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The leak of the huge cache of offshore data in the Panama Papers reveals decades-old shell companies — many of which fraudsters have used to launder money and hide crimes. How can fraud examiners use the data? Will the revelations cause governments to overcompensate with overbearing regulations? Or will the exposé ultimately be ignored because unethical systems are so entrenched?

The shelling continues. The Panama Papers have revealed scores of global politicians, business leaders and celebrities as beneficiaries of shell companies — some suspicious, others legitimate. On April 3, the International Consortium of Investigative Journalists (ICIJ), German newspaper Süddeutsche Zeitung and more than 100 other news organizations released a leaked cache of 11.5 million records from the Mossack Fonseca law firm in Panama (http:// Some 400 journalists secretly collaborated for more than a year to publish or broadcast the story on the same day.

And on May 9, the ICIJ posted a searchable database of the nearly 214,000 offshore entities created in 21 jurisdictions — from Nevada to Hong Kong and the British Virgin Islands. The database also displays information about more than 100,000 additional offshore entities ICIJ had already disclosed in its 2013 Offshore Leaks Investigation ( Just plug in a name, and find the dirt.

We’ve read all those headlines, but what do the Panama Papers mean for fraud examiners? Can we use these databases in our jobs? Will the release of this immense amount of information even incrementally nudge corporations toward greater transparency and encourage governments to greater regulation?

Work for fraud examiners

“For those fraud examiners who have skills in investigating international money laundering, bribes, tax evasion and similar acts, it will present many opportunities for investigative work,” says Regent Emeritus Bruce Dubinsky, CFE, CFF, CPA, managing director at Duff and Phelps, LLC.

“For example, hedge funds that operate throughout the world should be examining the entities with which they’re conducting business to ascertain if in fact they are mere shell companies,” Dubinsky says. “The last thing you want if you’re a hedge fund are the regulators — or worse yet — law enforcement showing up on your front step with subpoenas. That doesn’t make for a good Monday morning.”

Dubinsky says multinational companies also need to take a close look at the list of entities with whom they’re doing business for the same reasons.

“You’ll most certainly see an uptick in enforcement from the IRS and other taxing authorities worldwide. If you have a tax background as well, working with clients and assisting them with these investigations will be very important,” Dubinsky says. “Most law enforcement policy makers will tell you that using an independent outside party to conduct the investigation or assist during an investigation brings much needed credibility to a situation that already may be sorely lacking such credibility.”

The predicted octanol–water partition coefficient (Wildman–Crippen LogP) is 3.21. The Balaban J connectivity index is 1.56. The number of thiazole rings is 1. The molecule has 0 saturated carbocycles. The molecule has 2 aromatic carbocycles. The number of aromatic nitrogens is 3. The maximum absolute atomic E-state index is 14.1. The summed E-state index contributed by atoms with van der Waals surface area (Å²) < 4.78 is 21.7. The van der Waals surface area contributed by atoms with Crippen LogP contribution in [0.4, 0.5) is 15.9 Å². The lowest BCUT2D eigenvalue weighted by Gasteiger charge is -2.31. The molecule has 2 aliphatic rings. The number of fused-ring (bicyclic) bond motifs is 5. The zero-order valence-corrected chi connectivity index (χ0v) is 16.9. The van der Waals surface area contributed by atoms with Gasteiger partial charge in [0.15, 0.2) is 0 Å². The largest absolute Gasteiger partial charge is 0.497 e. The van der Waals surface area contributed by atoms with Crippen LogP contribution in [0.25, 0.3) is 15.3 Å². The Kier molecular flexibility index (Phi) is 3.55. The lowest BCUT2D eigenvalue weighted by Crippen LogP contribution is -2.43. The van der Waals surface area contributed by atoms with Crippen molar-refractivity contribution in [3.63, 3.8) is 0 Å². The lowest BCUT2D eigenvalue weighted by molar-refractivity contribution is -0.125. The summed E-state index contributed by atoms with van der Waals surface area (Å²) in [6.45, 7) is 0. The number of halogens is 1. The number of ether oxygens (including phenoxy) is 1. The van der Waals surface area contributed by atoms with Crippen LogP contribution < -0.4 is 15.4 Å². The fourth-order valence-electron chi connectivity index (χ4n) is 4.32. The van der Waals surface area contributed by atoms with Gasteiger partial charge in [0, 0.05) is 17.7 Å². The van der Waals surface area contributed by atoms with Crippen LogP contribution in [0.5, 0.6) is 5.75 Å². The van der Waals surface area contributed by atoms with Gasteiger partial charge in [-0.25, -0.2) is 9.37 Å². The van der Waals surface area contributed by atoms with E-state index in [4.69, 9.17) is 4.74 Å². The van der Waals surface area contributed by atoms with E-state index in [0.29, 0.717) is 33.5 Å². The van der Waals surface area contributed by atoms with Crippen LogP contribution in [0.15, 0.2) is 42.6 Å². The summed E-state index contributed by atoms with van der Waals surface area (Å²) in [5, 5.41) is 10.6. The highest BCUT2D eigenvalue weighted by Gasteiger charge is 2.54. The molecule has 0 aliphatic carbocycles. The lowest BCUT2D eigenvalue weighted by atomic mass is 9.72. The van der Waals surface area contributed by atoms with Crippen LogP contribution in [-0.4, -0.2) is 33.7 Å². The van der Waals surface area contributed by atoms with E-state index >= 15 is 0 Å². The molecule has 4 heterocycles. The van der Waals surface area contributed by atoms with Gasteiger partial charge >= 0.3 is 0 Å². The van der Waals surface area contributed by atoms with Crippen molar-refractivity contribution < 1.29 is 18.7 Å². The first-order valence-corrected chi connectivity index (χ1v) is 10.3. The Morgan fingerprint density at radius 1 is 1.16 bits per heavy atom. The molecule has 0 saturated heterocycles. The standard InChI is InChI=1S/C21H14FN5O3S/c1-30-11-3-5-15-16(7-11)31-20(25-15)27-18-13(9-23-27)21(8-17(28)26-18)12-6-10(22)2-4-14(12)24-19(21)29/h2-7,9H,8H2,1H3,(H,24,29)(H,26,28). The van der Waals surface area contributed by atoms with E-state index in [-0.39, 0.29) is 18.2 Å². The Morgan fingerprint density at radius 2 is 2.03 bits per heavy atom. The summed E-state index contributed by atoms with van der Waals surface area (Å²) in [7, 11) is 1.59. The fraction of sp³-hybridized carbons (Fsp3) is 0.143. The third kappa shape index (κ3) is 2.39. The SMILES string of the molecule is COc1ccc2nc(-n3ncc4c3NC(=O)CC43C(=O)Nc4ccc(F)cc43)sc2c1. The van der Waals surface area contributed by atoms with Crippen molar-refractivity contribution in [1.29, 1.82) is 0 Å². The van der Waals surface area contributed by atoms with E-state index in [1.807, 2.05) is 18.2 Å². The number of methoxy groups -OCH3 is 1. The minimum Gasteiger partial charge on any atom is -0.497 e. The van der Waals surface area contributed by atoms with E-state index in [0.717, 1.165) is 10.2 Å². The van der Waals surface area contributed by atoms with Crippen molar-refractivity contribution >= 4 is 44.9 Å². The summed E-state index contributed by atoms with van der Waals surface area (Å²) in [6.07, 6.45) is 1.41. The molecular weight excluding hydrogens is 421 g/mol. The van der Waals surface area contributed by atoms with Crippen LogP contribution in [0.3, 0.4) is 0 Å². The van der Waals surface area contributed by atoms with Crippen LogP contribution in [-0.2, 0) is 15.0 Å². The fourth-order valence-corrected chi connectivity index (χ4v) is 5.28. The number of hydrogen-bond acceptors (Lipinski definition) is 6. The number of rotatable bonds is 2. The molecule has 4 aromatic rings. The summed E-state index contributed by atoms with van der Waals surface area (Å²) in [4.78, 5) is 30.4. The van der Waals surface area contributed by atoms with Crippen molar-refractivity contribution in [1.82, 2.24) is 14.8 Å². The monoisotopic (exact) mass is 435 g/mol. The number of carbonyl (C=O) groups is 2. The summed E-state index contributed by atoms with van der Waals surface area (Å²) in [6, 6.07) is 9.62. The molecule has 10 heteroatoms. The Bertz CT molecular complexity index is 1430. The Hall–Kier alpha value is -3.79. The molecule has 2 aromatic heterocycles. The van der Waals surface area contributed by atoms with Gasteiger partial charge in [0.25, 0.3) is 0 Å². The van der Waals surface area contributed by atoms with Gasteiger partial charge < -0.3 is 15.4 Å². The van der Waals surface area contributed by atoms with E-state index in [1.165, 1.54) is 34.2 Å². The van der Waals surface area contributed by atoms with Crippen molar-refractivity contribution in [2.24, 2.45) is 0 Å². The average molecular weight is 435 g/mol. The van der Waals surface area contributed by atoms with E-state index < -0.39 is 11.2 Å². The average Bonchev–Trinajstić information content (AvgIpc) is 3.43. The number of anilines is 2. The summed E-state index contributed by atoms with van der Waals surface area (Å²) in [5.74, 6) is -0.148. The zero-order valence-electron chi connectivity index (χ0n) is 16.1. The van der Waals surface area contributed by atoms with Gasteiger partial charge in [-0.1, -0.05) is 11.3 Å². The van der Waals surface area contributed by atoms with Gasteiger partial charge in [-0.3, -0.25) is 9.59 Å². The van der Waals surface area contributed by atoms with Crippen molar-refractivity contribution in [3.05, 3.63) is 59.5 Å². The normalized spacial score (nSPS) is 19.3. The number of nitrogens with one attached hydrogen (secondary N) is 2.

Martin S. Kenney, CFE, managing partner of Martin Kenney & Co., an international fraud and asset recovery law firm based in the British Virgin Islands, says the Panama Papers will be helpful to fraud examiners as a source of leads and intelligence for investigations. He laments, however, that the ICIJ’s release of names of the companies, directors and shareholders isn’t helpful enough for fraud examiners.

“We need access to the emails, the invoices, the payment records, and most importantly of all, the ‘ultimate beneficial owner’ (UBO) identification and knowyour- customer (KYC) documents collected on each company formed by Mossack Fonseca,” says Kenney, the 2014 recipient of the ACFE’s Cressey Award. But therein lies the crux of this massive information deficiency. Corporations (and shell company formation firms) should use their KYC protocols to identify the UBOs, but many don’t do it for fear of what they might find. Or they just don’t care.

Shadowy shell games

Before we delve into the shady side, it’s important to know that all shell companies aren’t necessarily illegal. “The mere use of a corporate entity in jurisdictions that protects the disclosure on the actual owner or owners is not, in and of itself, a problem,” Dubinsky says. “For instance, many celebrities use corporations and LLC’s in these jurisdictions to provide proper privacy and for legitimate asset protection from potential lawsuits.”

Dubinsky says that shell companies, as the name suggests, are basically hollow. “They’re legally formed entities that have no employees, no real operating business, no real assets — other than maybe money passing through them and in many instances, no real business purpose,” he says.